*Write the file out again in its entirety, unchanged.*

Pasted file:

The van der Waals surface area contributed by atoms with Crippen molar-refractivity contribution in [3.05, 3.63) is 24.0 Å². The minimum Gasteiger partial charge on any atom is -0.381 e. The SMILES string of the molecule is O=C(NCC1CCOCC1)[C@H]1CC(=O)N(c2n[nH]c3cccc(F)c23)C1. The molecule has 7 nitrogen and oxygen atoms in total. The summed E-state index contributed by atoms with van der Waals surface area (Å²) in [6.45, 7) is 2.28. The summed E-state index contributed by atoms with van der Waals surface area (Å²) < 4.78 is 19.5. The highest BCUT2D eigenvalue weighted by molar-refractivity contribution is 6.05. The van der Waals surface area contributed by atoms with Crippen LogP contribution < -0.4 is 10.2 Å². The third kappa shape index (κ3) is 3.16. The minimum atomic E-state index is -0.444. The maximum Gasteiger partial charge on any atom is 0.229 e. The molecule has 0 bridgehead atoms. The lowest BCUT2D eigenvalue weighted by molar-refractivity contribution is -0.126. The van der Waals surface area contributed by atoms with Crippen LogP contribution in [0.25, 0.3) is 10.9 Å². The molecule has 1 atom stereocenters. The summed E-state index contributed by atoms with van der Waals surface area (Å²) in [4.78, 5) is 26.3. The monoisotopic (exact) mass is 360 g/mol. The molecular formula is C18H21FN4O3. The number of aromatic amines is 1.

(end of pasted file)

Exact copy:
The van der Waals surface area contributed by atoms with Crippen molar-refractivity contribution in [3.05, 3.63) is 24.0 Å². The minimum Gasteiger partial charge on any atom is -0.381 e. The SMILES string of the molecule is O=C(NCC1CCOCC1)[C@H]1CC(=O)N(c2n[nH]c3cccc(F)c23)C1. The molecule has 7 nitrogen and oxygen atoms in total. The summed E-state index contributed by atoms with van der Waals surface area (Å²) in [6.45, 7) is 2.28. The summed E-state index contributed by atoms with van der Waals surface area (Å²) < 4.78 is 19.5. The highest BCUT2D eigenvalue weighted by molar-refractivity contribution is 6.05. The van der Waals surface area contributed by atoms with Crippen LogP contribution < -0.4 is 10.2 Å². The third kappa shape index (κ3) is 3.16. The minimum atomic E-state index is -0.444. The maximum Gasteiger partial charge on any atom is 0.229 e. The molecule has 0 bridgehead atoms. The lowest BCUT2D eigenvalue weighted by molar-refractivity contribution is -0.126. The van der Waals surface area contributed by atoms with Crippen LogP contribution in [0.25, 0.3) is 10.9 Å². The molecule has 1 atom stereocenters. The summed E-state index contributed by atoms with van der Waals surface area (Å²) in [4.78, 5) is 26.3. The monoisotopic (exact) mass is 360 g/mol. The molecular formula is C18H21FN4O3. The number of aromatic amines is 1.